Grandfather picked me up
each morning at seven a.m.
His car was filled with smoke. I choked.
A Marlboro protruded from his lips
like a chipped white oar,
then more butts soon held
between two crooked fingers
as he gripped the steering wheel hard
and slowly maneuvered
the old black Ford Falcon
up Anstice Street in Oyster Bay.
His smoke mixed with grey exhaust fumes
from the car and it wasn't far
before I'd have to crack the window
as we drove past Saint Dominic's chapel,
and further up the hill: still the fumes poked
through rusted holes in the car's frame, a toxic inhale,
contracting my brain as grandfather spoke
of his plans for the day; food shopping at the A&P,
TV dinners for the week, a new issue
of National Geographic to peruse.
He muses still over how he looks forward
to a ride to Bayville and a hamburger, well done,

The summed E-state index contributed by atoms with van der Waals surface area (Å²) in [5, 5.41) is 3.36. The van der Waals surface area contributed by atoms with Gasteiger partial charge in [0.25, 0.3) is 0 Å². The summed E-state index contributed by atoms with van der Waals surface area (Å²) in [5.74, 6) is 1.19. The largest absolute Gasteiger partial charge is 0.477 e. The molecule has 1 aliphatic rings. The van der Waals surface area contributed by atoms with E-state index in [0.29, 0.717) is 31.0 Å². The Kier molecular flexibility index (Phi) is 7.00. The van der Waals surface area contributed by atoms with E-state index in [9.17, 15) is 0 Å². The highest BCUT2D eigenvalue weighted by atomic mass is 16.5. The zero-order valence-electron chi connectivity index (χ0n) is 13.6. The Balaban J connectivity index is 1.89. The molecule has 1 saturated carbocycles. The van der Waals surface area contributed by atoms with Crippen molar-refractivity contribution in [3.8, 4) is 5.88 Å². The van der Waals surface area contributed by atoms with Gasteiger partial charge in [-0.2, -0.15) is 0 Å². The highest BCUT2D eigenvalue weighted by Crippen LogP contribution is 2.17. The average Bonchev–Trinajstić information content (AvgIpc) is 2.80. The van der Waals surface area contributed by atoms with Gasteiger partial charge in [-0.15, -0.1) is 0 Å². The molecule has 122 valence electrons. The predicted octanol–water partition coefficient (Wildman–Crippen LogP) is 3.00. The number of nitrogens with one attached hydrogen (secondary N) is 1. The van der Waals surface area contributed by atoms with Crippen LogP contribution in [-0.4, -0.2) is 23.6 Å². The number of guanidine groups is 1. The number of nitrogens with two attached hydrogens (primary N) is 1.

with slice of raw onion at the Pig 'n Whistle.
Then always more smokes, many more in fresh air,
on days at the beach, orange embers blending
with the skyline at sunset, or in the rain
with humid billows surrounding us. He puffs,
then takes swig from his brandy flask,
enough to ease pain in his back, to pick up
some of life's slack, to begin again where,
atmosphere clear, only ashes remain.
by Mary Ryan Garcia
Mary Ryan Garcia is a freelance journalist, poet, and adjunct professor of English at Suffolk Community College in Selden, NY, who is currently earning an MSW at Fordham University in Manhattan. She offers thanks to poet George Held, who helped her to revise this poem.